A popular right-wing meme is that you can only get useful information out of alleged terrorists by torturing them. Oh, what's that, Scott? Waterboarding isn't torture? All right, then — by using “enhanced interrogation techniques.”
Problem is, it's not true. Accused underpants bomber [insert guy whose name I can't spell here] has been supplying valuable intelligence. Consequently, the following item from American Prospect is worth considering.
The recent news about the interrogation of Abdulmutallab destroys several pro-torture, anti-due process myths that I'll list here:
Mirandizing a suspect prevents intelligence from being collected. Clearly not the case, as Abdulmutallab has continued talking to investigators after being mirandized. Interrogating someone without mirandizing them means that you can't use that information in court, though it's still usable as intelligence.
The FBI stopped interrogating Abdulmutallab so they could mirandize him. No. As the LA Times reported, the FBI decided to read Abdulmutallab his rights after he stopped talking.
Putting an “enemy combatant” like Abdulmutallab in the criminal justice system is unprecedented. False, as the Bush administration did it with nearly 150 terrorists convictedin civilian courts over eight years. Most recently, Bush-era CIA Chief Michael Hayden wrote an op-ed criticizing the decision to put Abdulmutallab in the criminal justice system, even though it was standard practice under Bush. A recent example is Bryant Vinas, an al-Qaeda recruitcaptured in Pakistan in 2008, who as part of a plea deal has reportedly provided a “goldmine” of intelligence. Hayden was CIA chief at the the time and said nothing, because the practice was uncontroversial.
We would have gotten all this information more quickly if we had just tortured him. Unlikely, and there would have been substantial downsides. Part of interrogating a suspect is verifying that information is true, and that takes time whether someone is being tortured or not. But if we had tortured Abdulmutallab, it's unlikely that his family would have played such a key role in his interrogation. Also, the information he gave wouldn't have been as reliable. Treating him humanely shows the world that it can trust the United States and encourages Muslims who may have important information to come forward.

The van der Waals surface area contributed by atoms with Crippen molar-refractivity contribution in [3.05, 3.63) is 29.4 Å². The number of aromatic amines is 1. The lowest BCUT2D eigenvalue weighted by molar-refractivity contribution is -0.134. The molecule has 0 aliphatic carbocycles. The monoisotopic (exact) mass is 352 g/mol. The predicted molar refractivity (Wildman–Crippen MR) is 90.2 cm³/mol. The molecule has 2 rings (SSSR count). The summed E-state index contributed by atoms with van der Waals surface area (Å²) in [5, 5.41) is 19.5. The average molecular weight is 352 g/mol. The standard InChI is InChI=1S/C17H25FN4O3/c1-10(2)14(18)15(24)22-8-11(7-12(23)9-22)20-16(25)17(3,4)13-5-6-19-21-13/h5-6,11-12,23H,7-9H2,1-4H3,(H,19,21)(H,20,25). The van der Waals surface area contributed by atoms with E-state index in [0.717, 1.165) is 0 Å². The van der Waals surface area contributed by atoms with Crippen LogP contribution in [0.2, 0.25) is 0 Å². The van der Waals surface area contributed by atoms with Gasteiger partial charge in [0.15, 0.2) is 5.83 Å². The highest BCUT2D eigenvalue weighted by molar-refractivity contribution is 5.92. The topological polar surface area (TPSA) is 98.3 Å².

The only way to get terrorists to talk is by torturing them, because of their religion. This myth is a staple of torture stalwarts on the right. Cliff May and former Bushspeechwriter Marc Thiessen have argued that suspected terrorists are compelled by their religious beliefs not to talk unless they “reached the limit of their ability to endure the hardships the infidel is inflicting on them,” in May's words. Thiessen responded gleefully to a poll suggesting most Americans wanted Abdulmutallab to be waterboarded. Something tells me that despite the fact that Abdulmutallab is talking, Thiessen is probably disappointed he wasn't tortured first.
The FBI isn't good at interrogating suspected terrorists. The events of the past few days have again proved this to be false. As former counterterrorism official Richard Clarke toldABC, “The FBI is good at getting people to talk. … They have been much more successful than the previous attempts of torturing people and trying to convince them to give information that way. The FBI does it right.”
In a related story, claims that waterboarding caused Abu Zubaydah to spill his guts right away have turned out to be totally unsubstantiated.
Interesting stuff. Remember it the next time someone tries to argue that we have to torture (OK, Scott, OK – waterboard) to beat the terrorists.